Posts Tagged ‘Benjamin Netanyahu’


Israel and the United States have once again turned their fire on the United Nations Educational, Scientific, and Cultural Organization (UNESCO). At issue this time is the decision by UNESCO’s

Entrance to the Tomb of the Patriarchs in Hebron

World Heritage Committee to recognize the Old City of Hebron as a Palestinian site and to add it as a World Heritage in Danger site.

According to Israeli Prime Minister Benjamin Netanyahu, the UNESCO resolution is “delusional” because it allegedly denies the Jewish connection to Hebron. Indeed, denying such a connection to a city that contains the Tomb of the Patriarchs would be highly offensive to Jews all over the world. The only problem is, UNESCO did no such thing. Read more at LobeLog

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For the past year, peace groups all over the world have been working on ways to mark the 50thanniversary of Israel’s occupation of the West Bank and Gaza Strip. But now that the 50-year point

The Hawara Checkpoint

has been reached, we are greeted with some big news that few are talking about: There is no occupation.

No one has made such a declaration, of course, but the conclusion is inescapable. In all the relevant international law stemming from the 1907 Hague Conventions and the 1949 Fourth Geneva Convention, which govern belligerent military occupation, are based on the presumption that the condition is temporary.

A recent paper issued by the European Council on Foreign Relations (ECFR) concludes “An unlawfully prolonged occupation arises when an occupying state seeks to permanently transform the international status, government or demographic character of a foreign territory, including through de jure or de facto annexation.” Their legal arguments are well worth reading and quite conclusive. Trying to summarize the details here would do them an injustice. Read more at LobeLog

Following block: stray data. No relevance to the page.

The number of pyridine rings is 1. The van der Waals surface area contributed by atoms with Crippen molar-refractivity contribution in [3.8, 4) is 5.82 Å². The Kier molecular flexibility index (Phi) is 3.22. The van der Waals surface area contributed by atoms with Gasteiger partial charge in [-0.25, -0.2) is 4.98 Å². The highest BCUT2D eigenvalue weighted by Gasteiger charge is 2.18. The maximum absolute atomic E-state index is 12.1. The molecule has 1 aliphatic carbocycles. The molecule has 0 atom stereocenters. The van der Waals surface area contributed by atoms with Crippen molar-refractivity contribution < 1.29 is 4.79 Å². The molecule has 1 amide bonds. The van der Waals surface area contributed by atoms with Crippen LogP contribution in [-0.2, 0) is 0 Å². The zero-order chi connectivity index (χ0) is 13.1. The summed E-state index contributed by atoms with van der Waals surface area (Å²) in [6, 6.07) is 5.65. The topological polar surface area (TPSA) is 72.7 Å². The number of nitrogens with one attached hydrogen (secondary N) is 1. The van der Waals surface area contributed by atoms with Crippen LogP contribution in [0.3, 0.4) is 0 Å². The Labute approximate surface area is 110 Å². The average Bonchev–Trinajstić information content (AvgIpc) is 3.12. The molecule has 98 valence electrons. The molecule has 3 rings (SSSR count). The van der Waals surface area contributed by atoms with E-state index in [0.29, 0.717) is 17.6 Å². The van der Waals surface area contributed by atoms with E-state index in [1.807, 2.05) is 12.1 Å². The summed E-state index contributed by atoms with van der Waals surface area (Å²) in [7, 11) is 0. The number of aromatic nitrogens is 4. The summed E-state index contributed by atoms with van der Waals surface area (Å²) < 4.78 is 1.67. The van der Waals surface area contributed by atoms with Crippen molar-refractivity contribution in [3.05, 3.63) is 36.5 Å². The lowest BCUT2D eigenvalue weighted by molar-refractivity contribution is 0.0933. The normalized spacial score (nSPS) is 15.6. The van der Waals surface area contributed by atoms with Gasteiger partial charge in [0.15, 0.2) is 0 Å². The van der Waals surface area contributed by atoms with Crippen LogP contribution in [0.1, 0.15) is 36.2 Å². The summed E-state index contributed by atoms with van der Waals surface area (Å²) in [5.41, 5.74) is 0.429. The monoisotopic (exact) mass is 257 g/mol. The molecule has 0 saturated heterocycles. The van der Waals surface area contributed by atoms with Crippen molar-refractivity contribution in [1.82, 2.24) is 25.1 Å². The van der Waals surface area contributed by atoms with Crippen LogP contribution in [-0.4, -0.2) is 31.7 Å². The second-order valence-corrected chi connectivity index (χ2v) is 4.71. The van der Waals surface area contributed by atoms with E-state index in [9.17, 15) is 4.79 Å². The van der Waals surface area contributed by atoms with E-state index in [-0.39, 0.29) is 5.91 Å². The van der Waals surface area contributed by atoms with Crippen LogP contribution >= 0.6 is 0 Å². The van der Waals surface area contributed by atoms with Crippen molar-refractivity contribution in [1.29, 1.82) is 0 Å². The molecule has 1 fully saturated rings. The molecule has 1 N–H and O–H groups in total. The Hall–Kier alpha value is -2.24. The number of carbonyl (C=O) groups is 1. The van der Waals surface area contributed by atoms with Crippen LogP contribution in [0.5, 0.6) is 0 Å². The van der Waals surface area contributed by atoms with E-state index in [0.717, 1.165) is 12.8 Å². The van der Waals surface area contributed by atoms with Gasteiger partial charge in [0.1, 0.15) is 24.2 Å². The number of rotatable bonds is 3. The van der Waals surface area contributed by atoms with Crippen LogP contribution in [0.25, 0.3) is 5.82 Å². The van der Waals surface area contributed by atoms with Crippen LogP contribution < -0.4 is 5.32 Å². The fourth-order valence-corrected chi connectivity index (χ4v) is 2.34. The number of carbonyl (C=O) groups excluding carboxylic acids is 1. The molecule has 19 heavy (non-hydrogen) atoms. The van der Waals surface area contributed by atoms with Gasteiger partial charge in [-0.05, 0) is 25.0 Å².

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Donald Trump’s first trip abroad seems to have been a successful one for him. Although controversies continue to rage at home, he seems to be accomplishing what he set out to do, at least in Saudi Arabia and Israel.

The mainstream media has had a good time with some Trump gaffes on this trip (including his wife slapping his hand away and, more importantly, Trump’s foolish confirmation that he divulged classified intelligence given to the US by Israel). But it has generally applauded his speeches and statements. Trump has set the bar so low that all he has to do is let the soberer minds around him write his speeches and no one will pay much attention to the policy implications of words and deeds. Read more at LobeLog

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On April 21, Israeli Prime Minister Benjamin Netanyahu said that the Palestinians must prove that they want peace. “I think the first test of peace is to say to them, ‘Hey, you want peace? Prove it,” Netanyahu told Fox News’ Sean Hannity.

This is very typical of Netanyahu’s statements on peace over the years. But perhaps it’s time to consider the issue too rarely discussed by those of us who work for peace between Israel and the Palestinians. The government’s actions aside, most Israelis do very much want peace. But on the Palestinian side, again setting aside the statements of Palestinian Authority leaders, peace is not at the top of the agenda.